Not too long after Michael Brown was shot in Ferguson the #BlackLivesMatter movement started. Since then there’s been a lot of push back from different sides. One of those sides is from people who say we should be saying #AllLivesMatter and not just #BlackLivesMatter. To a certain extent I agree that we should say that all lives matter. It’s Biblical. Christian theology argues that all people are made in the image of God. It doesn’t matter what color your skin is, what language you speak, or what country you were born in, you were made in the image of God. We are all equally made in the image of God and we all matter in God’s eyes. I believe, however, that because of what has happened since Genesis 1 & 2, it’s important to emphasize which lives matter.

Whether we want to recognize it or not, we (meaning Americans) live in a country that has a deeply embedded racist history. The most visible of part of our history is slavery, but there have also been points when our country has been blatantly racist toward Chinese, Japanese, Germans, Mexicans, and others of Hispanic descent. I’m sure that list is hardly exhaustive either. Racism is not just an American problem either. I’m sure you could go to any country and pinpoint a time in history and a people that they have been against simply because of their skin, language, or heritage. Continue reading

Lessons from McFarland, USA

McFarland-USA-Movie-PosterI think most of us would say that we want to make an impact in our community. Whenever we hear the stories of those who have, we are inspired and wish that we could do the same. The story of McFarland, USA is one of those stories. The struggling coach moves with his family to what seems to be the last place he can get a job and makes a discovery. He discovers that some of the students are amazing runners. So he decides to start a cross country program and the rest is history.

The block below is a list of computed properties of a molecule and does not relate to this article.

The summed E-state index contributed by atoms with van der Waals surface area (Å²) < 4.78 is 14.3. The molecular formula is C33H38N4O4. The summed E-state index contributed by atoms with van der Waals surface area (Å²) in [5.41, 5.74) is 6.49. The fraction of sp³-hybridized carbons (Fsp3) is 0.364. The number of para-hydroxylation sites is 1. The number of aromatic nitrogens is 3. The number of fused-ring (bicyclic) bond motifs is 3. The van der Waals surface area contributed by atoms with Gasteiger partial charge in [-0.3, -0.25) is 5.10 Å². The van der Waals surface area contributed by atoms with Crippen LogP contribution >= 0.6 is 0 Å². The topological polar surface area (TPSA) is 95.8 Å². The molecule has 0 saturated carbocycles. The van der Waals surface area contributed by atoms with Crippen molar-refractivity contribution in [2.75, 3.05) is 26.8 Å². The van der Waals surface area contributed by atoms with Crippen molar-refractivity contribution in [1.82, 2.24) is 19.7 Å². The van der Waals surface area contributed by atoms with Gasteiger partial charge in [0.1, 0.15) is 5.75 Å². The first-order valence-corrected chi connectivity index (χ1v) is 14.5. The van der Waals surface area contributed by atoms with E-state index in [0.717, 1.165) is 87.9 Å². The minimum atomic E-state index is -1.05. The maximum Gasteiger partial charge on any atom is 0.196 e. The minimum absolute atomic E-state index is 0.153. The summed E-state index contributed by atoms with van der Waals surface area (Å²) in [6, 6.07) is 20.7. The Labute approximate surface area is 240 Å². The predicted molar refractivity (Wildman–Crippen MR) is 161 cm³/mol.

When I watched this movie, I left feeling inspired and after reflecting on it realized that Coach White lives a missional life in the community of McFarland. He makes certain decisions, whether he realizes it or not, that increase his ability to impact his community. As a followers of Christ we can do some of the same things that he did and make an impact. Here are 4 lessons that we can take away from McFarland, USA. This isn’t a magical formula by any means, but there are definitely valuable lessons to be learned. Continue reading

Are you listening?

Over the past 8 months, people have been doing a lot of talking. From Ferguson to Baltimore, there have been a wide variety of opinions about what happened, what should have happened, how people should react, and how people should not react. Now you may have friends or people in your social media sphere that have been directly involved with has been happening around America since Ferguson, but aside from one friend who has participated in a protest, I don’t follow anyone who is or was closely involved to any of the recent events. That being said, my feeds have been filled with commentary on whatever the most current event is. On top of that the majority of the people in my social media feeds are white. Continue reading